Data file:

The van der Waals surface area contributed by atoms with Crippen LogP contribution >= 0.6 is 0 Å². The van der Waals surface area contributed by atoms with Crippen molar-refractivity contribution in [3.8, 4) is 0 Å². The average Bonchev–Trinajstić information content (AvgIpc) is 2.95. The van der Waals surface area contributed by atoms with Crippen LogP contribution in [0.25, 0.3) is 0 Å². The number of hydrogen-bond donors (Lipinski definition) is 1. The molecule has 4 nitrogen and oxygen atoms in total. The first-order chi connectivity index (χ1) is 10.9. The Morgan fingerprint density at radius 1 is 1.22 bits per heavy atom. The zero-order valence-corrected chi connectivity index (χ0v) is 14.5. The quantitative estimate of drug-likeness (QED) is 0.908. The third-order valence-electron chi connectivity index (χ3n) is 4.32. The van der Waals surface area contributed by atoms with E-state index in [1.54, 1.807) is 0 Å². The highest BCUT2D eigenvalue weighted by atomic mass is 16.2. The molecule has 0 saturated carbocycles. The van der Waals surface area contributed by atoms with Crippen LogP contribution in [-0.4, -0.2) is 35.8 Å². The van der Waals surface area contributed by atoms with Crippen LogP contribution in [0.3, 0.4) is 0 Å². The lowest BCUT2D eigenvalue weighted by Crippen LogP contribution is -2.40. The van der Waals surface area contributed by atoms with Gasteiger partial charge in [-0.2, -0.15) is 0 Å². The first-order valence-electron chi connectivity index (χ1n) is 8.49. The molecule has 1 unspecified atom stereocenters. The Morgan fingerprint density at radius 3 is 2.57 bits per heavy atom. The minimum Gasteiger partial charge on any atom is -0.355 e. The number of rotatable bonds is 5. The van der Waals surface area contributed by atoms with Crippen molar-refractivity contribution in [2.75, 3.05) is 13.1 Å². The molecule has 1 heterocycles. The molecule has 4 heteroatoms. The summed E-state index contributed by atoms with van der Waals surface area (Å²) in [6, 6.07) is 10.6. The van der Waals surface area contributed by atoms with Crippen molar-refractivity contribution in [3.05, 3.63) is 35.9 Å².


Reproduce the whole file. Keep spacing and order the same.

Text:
The van der Waals surface area contributed by atoms with Crippen LogP contribution >= 0.6 is 0 Å². The van der Waals surface area contributed by atoms with Crippen molar-refractivity contribution in [3.8, 4) is 0 Å². The average Bonchev–Trinajstić information content (AvgIpc) is 2.95. The van der Waals surface area contributed by atoms with Crippen LogP contribution in [0.25, 0.3) is 0 Å². The number of hydrogen-bond donors (Lipinski definition) is 1. The molecule has 4 nitrogen and oxygen atoms in total. The first-order chi connectivity index (χ1) is 10.9. The Morgan fingerprint density at radius 1 is 1.22 bits per heavy atom. The zero-order valence-corrected chi connectivity index (χ0v) is 14.5. The quantitative estimate of drug-likeness (QED) is 0.908. The third-order valence-electron chi connectivity index (χ3n) is 4.32. The van der Waals surface area contributed by atoms with E-state index in [1.54, 1.807) is 0 Å². The highest BCUT2D eigenvalue weighted by atomic mass is 16.2. The molecule has 0 saturated carbocycles. The van der Waals surface area contributed by atoms with Crippen LogP contribution in [-0.4, -0.2) is 35.8 Å². The van der Waals surface area contributed by atoms with Crippen LogP contribution in [0.3, 0.4) is 0 Å². The lowest BCUT2D eigenvalue weighted by Crippen LogP contribution is -2.40. The van der Waals surface area contributed by atoms with Gasteiger partial charge in [-0.2, -0.15) is 0 Å². The first-order valence-electron chi connectivity index (χ1n) is 8.49. The molecule has 1 unspecified atom stereocenters. The Morgan fingerprint density at radius 3 is 2.57 bits per heavy atom. The minimum Gasteiger partial charge on any atom is -0.355 e. The number of rotatable bonds is 5. The van der Waals surface area contributed by atoms with Crippen molar-refractivity contribution in [2.75, 3.05) is 13.1 Å². The molecule has 1 heterocycles. The molecule has 4 heteroatoms. The summed E-state index contributed by atoms with van der Waals surface area (Å²) in [6, 6.07) is 10.6. The van der Waals surface area contributed by atoms with Crippen molar-refractivity contribution in [3.05, 3.63) is 35.9 Å².